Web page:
Hickey et al. 2013). Contours for temperature in K, and the isosurface marks the jet core.
Top: isosurface as arithmetic mean of injected and surrounding density; bottom: isosurface at
pseudoboiling conditions.
3.1. A thermodynamic definition of the supercritical boundary
Figure 5 indicates that case B does not have a sharp interface, unlike case A. Nonetheless,
the outline of the jet is clearly discernible in the shadowgraph. The question is, how do
we define the boundary of such a supercritical jet?
One approach is to use the arithmetic mean of the injected and surrounding density
(Jarczyk 2013). This definition of the boundary depends on the process parameters: when
we change the injection or surrounding temperature (and thus density), our definition
of the boundary in terms of density will also change. In contrast, the boundary of the
subcritical case A is uniquely identified regardless of injection temperature, because it
is associated with a thermodynamic state instead of a process parameter. Figure 1 illus-
trates that the interface will always be present at saturation conditions, even if inflow
conditions or surrounding conditions are varied.
An analogous definition for transcritical injection is to use the pseudoboiling state as
a unique marker. It, too, is associated with large gradients in density (∂ρ/∂ T )p, and is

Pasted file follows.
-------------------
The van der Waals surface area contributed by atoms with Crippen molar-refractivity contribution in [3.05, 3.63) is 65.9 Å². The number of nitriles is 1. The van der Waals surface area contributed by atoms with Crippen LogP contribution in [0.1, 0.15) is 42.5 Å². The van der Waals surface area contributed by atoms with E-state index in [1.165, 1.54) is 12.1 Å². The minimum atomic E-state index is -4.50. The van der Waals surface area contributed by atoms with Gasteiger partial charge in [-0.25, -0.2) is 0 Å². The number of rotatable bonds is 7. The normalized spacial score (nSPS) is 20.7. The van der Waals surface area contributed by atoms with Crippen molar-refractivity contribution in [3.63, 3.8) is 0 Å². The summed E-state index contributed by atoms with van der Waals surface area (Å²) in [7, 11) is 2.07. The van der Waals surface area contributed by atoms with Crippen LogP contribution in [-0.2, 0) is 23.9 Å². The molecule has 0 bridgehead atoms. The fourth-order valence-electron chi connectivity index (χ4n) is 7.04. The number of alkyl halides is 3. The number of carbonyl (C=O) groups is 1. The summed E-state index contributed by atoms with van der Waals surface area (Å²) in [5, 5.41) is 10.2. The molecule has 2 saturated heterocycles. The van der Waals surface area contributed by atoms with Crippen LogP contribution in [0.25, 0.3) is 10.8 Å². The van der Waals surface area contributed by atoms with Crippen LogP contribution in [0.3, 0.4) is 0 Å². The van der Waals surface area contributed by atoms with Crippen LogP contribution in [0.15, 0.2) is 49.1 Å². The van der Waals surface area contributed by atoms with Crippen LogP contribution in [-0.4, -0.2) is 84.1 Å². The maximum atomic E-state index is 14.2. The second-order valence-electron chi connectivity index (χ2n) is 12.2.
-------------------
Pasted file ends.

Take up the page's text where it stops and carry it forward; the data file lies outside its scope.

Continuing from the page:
a purely thermodynamic condition. Figure 6 compares the jet core determined from the
arithmetic density mean (top) to the thermodynamic pseudoboiling condition (bottom).
Both yield comparable results for the presented case, but the thermodynamic definition
resolves any ambiguity.
3.2. The latent heat of supercritical fluids
The latent heat diminishes for increasing pressure as the fluid approaches the critical
point. However, counterintuitively, the supercritical heating process B in Figure 5 does
not require less energy than the subcritical process A.
Energy needs to be supplied to the liquid when heating to an ideal gas state to overcome
216 Banuti, Raju & Ihme
Figure 7. Comparison of sub- and supercritical heating processes for oxygen. For low and
high temperatures, pressure-independent asymptotes are approached by the enthalpy isobars.